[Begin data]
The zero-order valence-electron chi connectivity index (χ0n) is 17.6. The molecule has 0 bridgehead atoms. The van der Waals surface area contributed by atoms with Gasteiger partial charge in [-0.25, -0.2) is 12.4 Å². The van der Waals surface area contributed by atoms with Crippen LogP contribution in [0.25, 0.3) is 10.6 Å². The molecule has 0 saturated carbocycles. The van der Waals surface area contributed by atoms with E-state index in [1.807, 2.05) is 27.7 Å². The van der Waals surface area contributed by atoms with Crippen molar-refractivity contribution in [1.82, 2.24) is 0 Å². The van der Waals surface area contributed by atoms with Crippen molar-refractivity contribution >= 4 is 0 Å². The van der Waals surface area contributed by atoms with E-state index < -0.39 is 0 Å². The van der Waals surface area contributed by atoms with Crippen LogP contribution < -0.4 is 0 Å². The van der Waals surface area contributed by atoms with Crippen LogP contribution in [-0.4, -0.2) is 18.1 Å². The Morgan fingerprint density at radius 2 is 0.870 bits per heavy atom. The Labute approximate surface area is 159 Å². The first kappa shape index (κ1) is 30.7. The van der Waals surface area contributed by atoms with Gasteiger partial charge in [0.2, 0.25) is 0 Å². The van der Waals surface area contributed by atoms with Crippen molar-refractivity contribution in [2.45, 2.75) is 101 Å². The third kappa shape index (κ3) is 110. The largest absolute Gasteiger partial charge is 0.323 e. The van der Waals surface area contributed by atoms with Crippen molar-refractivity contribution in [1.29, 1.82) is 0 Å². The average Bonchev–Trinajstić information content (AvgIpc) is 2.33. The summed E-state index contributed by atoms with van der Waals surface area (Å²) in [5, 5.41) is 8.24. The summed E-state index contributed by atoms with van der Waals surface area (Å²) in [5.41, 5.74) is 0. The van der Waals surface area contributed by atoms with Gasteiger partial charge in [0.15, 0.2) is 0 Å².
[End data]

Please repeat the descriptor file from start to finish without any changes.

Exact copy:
The zero-order valence-electron chi connectivity index (χ0n) is 17.6. The molecule has 0 bridgehead atoms. The van der Waals surface area contributed by atoms with Gasteiger partial charge in [-0.25, -0.2) is 12.4 Å². The van der Waals surface area contributed by atoms with Crippen LogP contribution in [0.25, 0.3) is 10.6 Å². The molecule has 0 saturated carbocycles. The van der Waals surface area contributed by atoms with E-state index in [1.807, 2.05) is 27.7 Å². The van der Waals surface area contributed by atoms with Crippen molar-refractivity contribution in [1.82, 2.24) is 0 Å². The van der Waals surface area contributed by atoms with Crippen molar-refractivity contribution >= 4 is 0 Å². The van der Waals surface area contributed by atoms with E-state index < -0.39 is 0 Å². The van der Waals surface area contributed by atoms with Crippen LogP contribution < -0.4 is 0 Å². The van der Waals surface area contributed by atoms with Crippen LogP contribution in [-0.4, -0.2) is 18.1 Å². The Morgan fingerprint density at radius 2 is 0.870 bits per heavy atom. The Labute approximate surface area is 159 Å². The first kappa shape index (κ1) is 30.7. The van der Waals surface area contributed by atoms with Gasteiger partial charge in [0.2, 0.25) is 0 Å². The van der Waals surface area contributed by atoms with Crippen molar-refractivity contribution in [2.45, 2.75) is 101 Å². The third kappa shape index (κ3) is 110. The largest absolute Gasteiger partial charge is 0.323 e. The van der Waals surface area contributed by atoms with Crippen molar-refractivity contribution in [1.29, 1.82) is 0 Å². The average Bonchev–Trinajstić information content (AvgIpc) is 2.33. The summed E-state index contributed by atoms with van der Waals surface area (Å²) in [5, 5.41) is 8.24. The summed E-state index contributed by atoms with van der Waals surface area (Å²) in [5.41, 5.74) is 0. The van der Waals surface area contributed by atoms with Gasteiger partial charge in [0.15, 0.2) is 0 Å².